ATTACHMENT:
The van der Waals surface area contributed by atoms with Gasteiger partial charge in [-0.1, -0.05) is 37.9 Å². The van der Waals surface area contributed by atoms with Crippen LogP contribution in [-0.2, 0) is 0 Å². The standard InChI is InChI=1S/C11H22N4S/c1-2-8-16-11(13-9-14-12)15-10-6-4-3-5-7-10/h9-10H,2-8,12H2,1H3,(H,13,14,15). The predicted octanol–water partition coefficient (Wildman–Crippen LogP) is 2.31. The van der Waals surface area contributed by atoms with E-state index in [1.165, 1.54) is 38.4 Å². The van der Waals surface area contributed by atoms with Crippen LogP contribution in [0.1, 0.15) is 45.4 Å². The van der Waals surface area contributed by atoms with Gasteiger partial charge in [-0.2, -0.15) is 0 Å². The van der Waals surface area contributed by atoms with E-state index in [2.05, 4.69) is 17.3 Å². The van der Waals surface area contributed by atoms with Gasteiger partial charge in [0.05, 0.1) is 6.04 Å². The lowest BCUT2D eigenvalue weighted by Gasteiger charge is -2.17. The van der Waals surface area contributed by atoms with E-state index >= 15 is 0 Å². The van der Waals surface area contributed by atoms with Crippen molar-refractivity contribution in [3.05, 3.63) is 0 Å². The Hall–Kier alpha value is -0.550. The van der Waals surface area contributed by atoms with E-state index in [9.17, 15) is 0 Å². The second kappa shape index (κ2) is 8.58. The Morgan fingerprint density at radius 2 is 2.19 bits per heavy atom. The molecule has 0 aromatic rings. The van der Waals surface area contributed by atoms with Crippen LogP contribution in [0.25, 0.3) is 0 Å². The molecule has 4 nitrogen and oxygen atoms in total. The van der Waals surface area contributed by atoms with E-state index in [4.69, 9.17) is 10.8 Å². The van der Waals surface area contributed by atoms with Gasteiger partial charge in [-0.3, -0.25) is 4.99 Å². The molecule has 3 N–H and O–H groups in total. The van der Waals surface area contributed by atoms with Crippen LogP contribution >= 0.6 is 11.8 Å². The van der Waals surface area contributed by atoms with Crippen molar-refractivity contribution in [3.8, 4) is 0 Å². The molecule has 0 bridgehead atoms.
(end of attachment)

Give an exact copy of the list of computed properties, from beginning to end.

The van der Waals surface area contributed by atoms with Gasteiger partial charge in [-0.1, -0.05) is 37.9 Å². The van der Waals surface area contributed by atoms with Crippen LogP contribution in [-0.2, 0) is 0 Å². The standard InChI is InChI=1S/C11H22N4S/c1-2-8-16-11(13-9-14-12)15-10-6-4-3-5-7-10/h9-10H,2-8,12H2,1H3,(H,13,14,15). The predicted octanol–water partition coefficient (Wildman–Crippen LogP) is 2.31. The van der Waals surface area contributed by atoms with E-state index in [1.165, 1.54) is 38.4 Å². The van der Waals surface area contributed by atoms with Crippen LogP contribution in [0.1, 0.15) is 45.4 Å². The van der Waals surface area contributed by atoms with Gasteiger partial charge in [-0.2, -0.15) is 0 Å². The van der Waals surface area contributed by atoms with E-state index in [2.05, 4.69) is 17.3 Å². The van der Waals surface area contributed by atoms with Gasteiger partial charge in [0.05, 0.1) is 6.04 Å². The lowest BCUT2D eigenvalue weighted by Gasteiger charge is -2.17. The van der Waals surface area contributed by atoms with E-state index >= 15 is 0 Å². The van der Waals surface area contributed by atoms with Crippen molar-refractivity contribution in [3.05, 3.63) is 0 Å². The Hall–Kier alpha value is -0.550. The van der Waals surface area contributed by atoms with E-state index in [9.17, 15) is 0 Å². The second kappa shape index (κ2) is 8.58. The Morgan fingerprint density at radius 2 is 2.19 bits per heavy atom. The molecule has 0 aromatic rings. The van der Waals surface area contributed by atoms with Crippen LogP contribution in [0.25, 0.3) is 0 Å². The molecule has 4 nitrogen and oxygen atoms in total. The van der Waals surface area contributed by atoms with E-state index in [4.69, 9.17) is 10.8 Å². The van der Waals surface area contributed by atoms with Gasteiger partial charge in [-0.3, -0.25) is 4.99 Å². The molecule has 3 N–H and O–H groups in total. The van der Waals surface area contributed by atoms with Crippen LogP contribution >= 0.6 is 11.8 Å². The van der Waals surface area contributed by atoms with Crippen molar-refractivity contribution in [3.8, 4) is 0 Å². The molecule has 0 bridgehead atoms.